I don't own Narnia or the Pevensies. Sorry, fandom - school and SAD have stolen bits of me away. I hope to be back soon.
The Apple Tree
It is almost night in Finchley.
Lucy sits up in the branches of the apple tree, her feet dangling down, swinging lazily in the warm summer air. She is alone in the garden. Behind her are the ruins of her neighborhood; the shrapnel and the dust and the destruction of war, all stretched out for miles; she does not care much for this, as thinking about it won't change it. So she sits, one hand on the high branch, one hand on the low, perched like a gangling bird.
In front of her, the night sky is pushing down, forcing all the colors of the sun into a thick ribbon of flaming color upon the horizon. It is lovely, this sunset; perhaps as pretty as Narnia. She doesn't know, for the memories are already starting to fade away. And besides, she knows she has wasted too much time thinking of ways to get back, too many hours crying alone in the woods outside the Professor's house, too much of her life waiting for what will not come until it will come.
And so she sits in silence and watches the night's arrival patiently.
It is a quarter to nine when the screen door creaks. She does not turn, though she is uncertain as to which of her brothers has come after her this time.
"Lu," says Peter, his voice cracking even in that one syllable; he is growing up for the second time, with all the problems of the first. She does not move to recognize him because he knows she has heard. "Mum says it's time to come inside."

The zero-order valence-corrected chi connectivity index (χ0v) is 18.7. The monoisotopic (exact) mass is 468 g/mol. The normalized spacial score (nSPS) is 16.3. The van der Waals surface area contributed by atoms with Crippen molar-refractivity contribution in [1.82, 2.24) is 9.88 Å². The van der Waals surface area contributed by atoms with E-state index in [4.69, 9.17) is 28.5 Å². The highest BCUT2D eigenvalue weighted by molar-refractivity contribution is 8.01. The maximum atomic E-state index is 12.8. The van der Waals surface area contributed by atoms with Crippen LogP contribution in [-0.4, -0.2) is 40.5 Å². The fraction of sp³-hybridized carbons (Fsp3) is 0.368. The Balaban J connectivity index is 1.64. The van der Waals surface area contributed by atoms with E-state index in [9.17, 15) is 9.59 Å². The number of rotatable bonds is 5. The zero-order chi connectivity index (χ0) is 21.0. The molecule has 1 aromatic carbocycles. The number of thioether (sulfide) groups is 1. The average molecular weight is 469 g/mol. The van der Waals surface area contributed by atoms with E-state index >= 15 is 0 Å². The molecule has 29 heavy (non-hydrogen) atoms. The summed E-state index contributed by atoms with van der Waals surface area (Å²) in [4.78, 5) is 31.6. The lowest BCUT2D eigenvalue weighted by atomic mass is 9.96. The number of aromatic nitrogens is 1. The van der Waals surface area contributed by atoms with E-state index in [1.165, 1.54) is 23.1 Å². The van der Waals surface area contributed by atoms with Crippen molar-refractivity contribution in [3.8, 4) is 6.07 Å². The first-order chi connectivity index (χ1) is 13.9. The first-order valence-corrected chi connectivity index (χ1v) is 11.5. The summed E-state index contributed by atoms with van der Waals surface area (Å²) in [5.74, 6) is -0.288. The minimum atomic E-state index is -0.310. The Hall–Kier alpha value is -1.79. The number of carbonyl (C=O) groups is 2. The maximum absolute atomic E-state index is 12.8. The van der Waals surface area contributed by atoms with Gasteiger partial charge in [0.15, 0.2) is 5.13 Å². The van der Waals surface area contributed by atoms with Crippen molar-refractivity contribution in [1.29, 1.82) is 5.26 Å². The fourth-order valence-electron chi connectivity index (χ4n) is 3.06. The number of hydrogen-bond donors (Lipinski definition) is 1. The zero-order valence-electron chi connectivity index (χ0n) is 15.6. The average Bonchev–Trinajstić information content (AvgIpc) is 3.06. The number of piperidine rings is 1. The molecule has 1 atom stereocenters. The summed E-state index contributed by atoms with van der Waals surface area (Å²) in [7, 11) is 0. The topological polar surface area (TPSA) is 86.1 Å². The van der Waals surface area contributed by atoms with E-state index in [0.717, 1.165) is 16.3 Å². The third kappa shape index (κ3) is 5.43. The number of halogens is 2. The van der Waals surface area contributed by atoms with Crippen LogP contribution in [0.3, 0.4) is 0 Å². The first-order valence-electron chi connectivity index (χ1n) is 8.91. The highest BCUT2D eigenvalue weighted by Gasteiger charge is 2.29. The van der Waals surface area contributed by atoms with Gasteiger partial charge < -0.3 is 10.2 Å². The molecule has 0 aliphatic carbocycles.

She doesn't want to and he knows this, so he descends the steps and ambles over to where she sits in the tree; his shoulders are level with her hips.
"Do you think we'll go back?" she asks honestly. He has answered this many times before, and his answer is never any different, though he does not have to think before he responds this time.
"If He wants us to," he replies.
"Does He want us to?"
"I don't know," Peter says, putting a hand on the tree trunk. "But whatever He wants, I'm sure it's for the best."
"Why can't we go back now?" she says, though it is not meant as a complaint, she is simply wondering.
"Why aren't the apples ripe?" he asks. "Why hasn't the sun set yet?"
Lucy sighs in resignation.
"It isn't yet time," she says wearily. She feels a small burble of warmth when Peter does not try to press this point any, but simply steps around the tree and holds out his arms. With a weak but half-real smile, Lucy gives a small push and lets herself fall into his arms. They are not as muscular as they once were, but perhaps time will again mold his body to the king-shape she knows is inside.
Resting her head against her brother's chest, Lucy allows Peter to carry her inside, feeling much more like a little girl than a queen. But being a little girl, with the smell of apples in her nose and her hair mussed up by the wind and her older brother's arms about her, doesn't seem the worst thing that could happen to her.
The last vivid stripe of color has faded from the horizon, but the apples aren't ripe yet.
And though she's not in Narnia, and there is no crown on her brow, Lucy thinks that perhaps now is the time to be a little girl. She will wait to be a queen again.